0-3 Start A First For Midshipmen Under Niumatalolo
by Diane Roberts
It was the first week of conference play for the Navy Midshipmen, and the opportunity to right the ship after dropping their first two games of the season.
Unfortunately, the Mids could not get it done, and lost to Houston 28-20. They fell to 0-3 in the season as their grueling schedule continues.
It was a tale of two halves. Navy quarterback Xavier Arline found the endzone on just the third play of the game and the Mids started fast and furious.
"I thought we did a lot of good things," Navy's Head Coach Ken Niumatalolo said after the game. "I think we played Navy football in the first half, the best we have in a while."
But, special teams woes reared their ugly heads again as Houston's Marcus Jones returned a punt 73 yards for a touchdown near the end of the first quarter to tie the game at seven.
Navy didn't let up, and didn't give up. In the second the Midshipmen scored first on a Bijan Nichols 30-yard field goal, then another touchdown on an Isaac Ruoss 1-yard run which capped off an 89-yard drive. At the half it was 17-7, Navy.
Then, the wheels came off in the second half for the Mids.
Neither team resembled who they were before halftime. In fact, after putting up 224 yards on offense in the first half, Navy only added another 71 the rest of the game. A Navy penalty led to a Houston touchdown in the third quarter, while Cougar halftime adjustments led to points . . . and momentum.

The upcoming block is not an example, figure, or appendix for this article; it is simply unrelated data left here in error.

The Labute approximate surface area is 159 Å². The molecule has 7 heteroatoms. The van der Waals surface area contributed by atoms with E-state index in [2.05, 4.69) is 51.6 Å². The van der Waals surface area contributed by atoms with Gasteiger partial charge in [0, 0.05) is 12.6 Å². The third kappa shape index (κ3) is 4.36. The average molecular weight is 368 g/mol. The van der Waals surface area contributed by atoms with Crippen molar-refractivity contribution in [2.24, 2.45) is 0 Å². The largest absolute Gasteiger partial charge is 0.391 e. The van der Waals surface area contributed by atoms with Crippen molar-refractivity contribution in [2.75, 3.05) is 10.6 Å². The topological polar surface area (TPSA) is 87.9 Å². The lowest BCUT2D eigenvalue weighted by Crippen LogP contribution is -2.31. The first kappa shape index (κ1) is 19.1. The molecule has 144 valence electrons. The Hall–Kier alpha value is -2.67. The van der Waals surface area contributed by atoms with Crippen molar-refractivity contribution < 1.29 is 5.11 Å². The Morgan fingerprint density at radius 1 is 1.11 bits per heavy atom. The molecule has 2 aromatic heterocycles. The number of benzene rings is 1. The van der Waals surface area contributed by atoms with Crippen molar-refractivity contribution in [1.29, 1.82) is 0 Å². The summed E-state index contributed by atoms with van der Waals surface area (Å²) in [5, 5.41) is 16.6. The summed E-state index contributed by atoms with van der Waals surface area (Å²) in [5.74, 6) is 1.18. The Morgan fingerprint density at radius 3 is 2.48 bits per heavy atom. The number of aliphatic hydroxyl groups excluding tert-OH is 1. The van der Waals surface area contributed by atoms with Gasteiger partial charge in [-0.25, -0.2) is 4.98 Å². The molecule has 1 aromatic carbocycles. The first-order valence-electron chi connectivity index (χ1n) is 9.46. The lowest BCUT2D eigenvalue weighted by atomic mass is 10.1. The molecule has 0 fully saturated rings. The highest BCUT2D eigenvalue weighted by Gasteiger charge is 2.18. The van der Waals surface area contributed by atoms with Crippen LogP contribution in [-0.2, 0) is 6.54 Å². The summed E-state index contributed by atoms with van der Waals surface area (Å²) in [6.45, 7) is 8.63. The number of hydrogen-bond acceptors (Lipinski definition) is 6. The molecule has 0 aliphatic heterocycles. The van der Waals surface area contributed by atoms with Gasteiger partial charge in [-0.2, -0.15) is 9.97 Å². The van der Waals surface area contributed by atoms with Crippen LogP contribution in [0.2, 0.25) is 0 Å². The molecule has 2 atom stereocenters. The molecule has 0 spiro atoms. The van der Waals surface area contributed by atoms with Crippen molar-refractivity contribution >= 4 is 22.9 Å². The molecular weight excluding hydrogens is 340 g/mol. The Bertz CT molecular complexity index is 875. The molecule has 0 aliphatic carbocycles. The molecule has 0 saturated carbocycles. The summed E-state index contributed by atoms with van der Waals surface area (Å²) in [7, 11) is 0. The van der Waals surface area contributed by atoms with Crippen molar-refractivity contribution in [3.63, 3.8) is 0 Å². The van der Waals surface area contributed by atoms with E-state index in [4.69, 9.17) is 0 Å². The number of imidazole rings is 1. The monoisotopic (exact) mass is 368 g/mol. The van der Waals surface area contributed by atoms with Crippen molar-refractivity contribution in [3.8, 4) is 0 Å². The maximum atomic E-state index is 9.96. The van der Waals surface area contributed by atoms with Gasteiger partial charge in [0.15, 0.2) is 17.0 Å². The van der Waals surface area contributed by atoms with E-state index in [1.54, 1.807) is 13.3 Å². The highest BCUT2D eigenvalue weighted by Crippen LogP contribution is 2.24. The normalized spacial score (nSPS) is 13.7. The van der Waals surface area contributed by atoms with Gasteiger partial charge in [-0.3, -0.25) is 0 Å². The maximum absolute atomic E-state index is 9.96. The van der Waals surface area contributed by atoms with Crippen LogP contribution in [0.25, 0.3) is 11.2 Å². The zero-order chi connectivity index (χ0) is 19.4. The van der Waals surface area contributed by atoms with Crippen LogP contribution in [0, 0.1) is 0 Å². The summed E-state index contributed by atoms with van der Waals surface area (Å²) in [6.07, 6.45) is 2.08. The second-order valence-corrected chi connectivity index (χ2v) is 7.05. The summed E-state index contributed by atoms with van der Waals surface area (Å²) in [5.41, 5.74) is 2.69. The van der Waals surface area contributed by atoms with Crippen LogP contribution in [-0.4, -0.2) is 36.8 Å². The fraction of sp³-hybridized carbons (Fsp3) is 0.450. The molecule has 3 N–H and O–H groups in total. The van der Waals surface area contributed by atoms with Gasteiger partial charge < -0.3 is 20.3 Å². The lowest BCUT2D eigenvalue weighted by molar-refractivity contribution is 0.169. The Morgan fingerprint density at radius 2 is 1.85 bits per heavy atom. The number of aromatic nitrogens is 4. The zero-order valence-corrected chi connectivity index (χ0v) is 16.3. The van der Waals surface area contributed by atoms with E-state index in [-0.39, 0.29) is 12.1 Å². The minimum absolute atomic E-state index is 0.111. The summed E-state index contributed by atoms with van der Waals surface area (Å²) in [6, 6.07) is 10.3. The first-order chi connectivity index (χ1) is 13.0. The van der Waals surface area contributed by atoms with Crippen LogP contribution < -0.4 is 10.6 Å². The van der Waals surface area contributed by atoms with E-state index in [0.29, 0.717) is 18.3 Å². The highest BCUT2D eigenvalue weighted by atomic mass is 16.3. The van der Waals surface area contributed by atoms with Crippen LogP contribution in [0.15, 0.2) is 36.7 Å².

"Obviously teams do change at halftime," Navy senior linebacker Diego Fagot said to reporters after the game, "and so they started running things that they thought would work better against our defense. We just need to respond better."
The Cougars scored three second-half touchdowns, one of which after Navy shot themselves in the foot -- again -- with a fumbled snap.
"Those are the kind of things that you can't do," Niumatalolo lamented after the game. "It's hard enough to do the right things and go to the right people and do that, [but] when you have stuff like that -- you just drop the snap between the center and quarterback -- that's both their faults."
"I think minus a couple of plays we executed it pretty well," senior striker John Marshall said. "We kind of messed up on some of the assignments, and [Defensive Coordinator] Coach [Brian] Newberry talked about it all week: 'eliminate the big hits' . . . and we gave up a big hit."
After the strong start, Arline ended with just 64 yards rushing on the day. He didn't gain a single yard in the second half.
"Everyone thinks we suck but us," Arline said, "so that kind of lights a fire under our butts. Everyone's down against you, you want to prove people wrong."
One unit that would like to do just that is special teams. They've suffered a myriad of miscues through the first three games, including a blocked field goal, a muffed punt return and a snap over the punter's head. Niumatalolo said in his Monday press conference that the issues on special teams will receive more emphasis.
"What's moved to the top of the crisis bucket for our team is: we can't have all those major blunders on special teams," Niumatalolo said. "We're looking at anything and everything, as far as personnel, the way we coach it . . . the whole thing."
Navy heads back to Annapolis for their next game, Saturday October 2, as they host the University of Central Florida. A true freshman will be under center for the Knights, as Mikey Keene takes the reigns from Dillon Gabriel who is out indefinitely with a broken clavicle.
The 2-1 Knights are coming off of a bye week and UCF Head Coach Gus Malzahn said it was extra time to prepare for the Midshipmen's triple option.
Navy will need to better execute that offense to lead to a win.
edited for web by Joe Harman